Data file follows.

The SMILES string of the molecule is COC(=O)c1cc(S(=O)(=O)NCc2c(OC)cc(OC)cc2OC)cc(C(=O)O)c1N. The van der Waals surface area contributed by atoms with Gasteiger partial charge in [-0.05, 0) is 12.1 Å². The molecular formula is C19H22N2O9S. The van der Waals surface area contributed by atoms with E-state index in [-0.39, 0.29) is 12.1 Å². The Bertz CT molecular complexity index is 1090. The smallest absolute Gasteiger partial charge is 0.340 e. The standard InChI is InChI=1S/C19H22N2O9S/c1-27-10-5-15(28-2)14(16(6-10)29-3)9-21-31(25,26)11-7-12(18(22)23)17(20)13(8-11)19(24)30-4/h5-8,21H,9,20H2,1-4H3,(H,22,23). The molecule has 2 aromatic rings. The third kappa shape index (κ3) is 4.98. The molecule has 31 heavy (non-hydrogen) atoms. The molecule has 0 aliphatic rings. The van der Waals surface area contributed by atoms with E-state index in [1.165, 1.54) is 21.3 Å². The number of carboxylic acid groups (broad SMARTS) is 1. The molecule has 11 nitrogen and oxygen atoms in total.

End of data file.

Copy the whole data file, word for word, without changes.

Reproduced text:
The SMILES string of the molecule is COC(=O)c1cc(S(=O)(=O)NCc2c(OC)cc(OC)cc2OC)cc(C(=O)O)c1N. The van der Waals surface area contributed by atoms with Gasteiger partial charge in [-0.05, 0) is 12.1 Å². The molecular formula is C19H22N2O9S. The van der Waals surface area contributed by atoms with E-state index in [-0.39, 0.29) is 12.1 Å². The Bertz CT molecular complexity index is 1090. The smallest absolute Gasteiger partial charge is 0.340 e. The standard InChI is InChI=1S/C19H22N2O9S/c1-27-10-5-15(28-2)14(16(6-10)29-3)9-21-31(25,26)11-7-12(18(22)23)17(20)13(8-11)19(24)30-4/h5-8,21H,9,20H2,1-4H3,(H,22,23). The molecule has 2 aromatic rings. The third kappa shape index (κ3) is 4.98. The molecule has 31 heavy (non-hydrogen) atoms. The molecule has 0 aliphatic rings. The van der Waals surface area contributed by atoms with E-state index in [1.165, 1.54) is 21.3 Å². The number of carboxylic acid groups (broad SMARTS) is 1. The molecule has 11 nitrogen and oxygen atoms in total.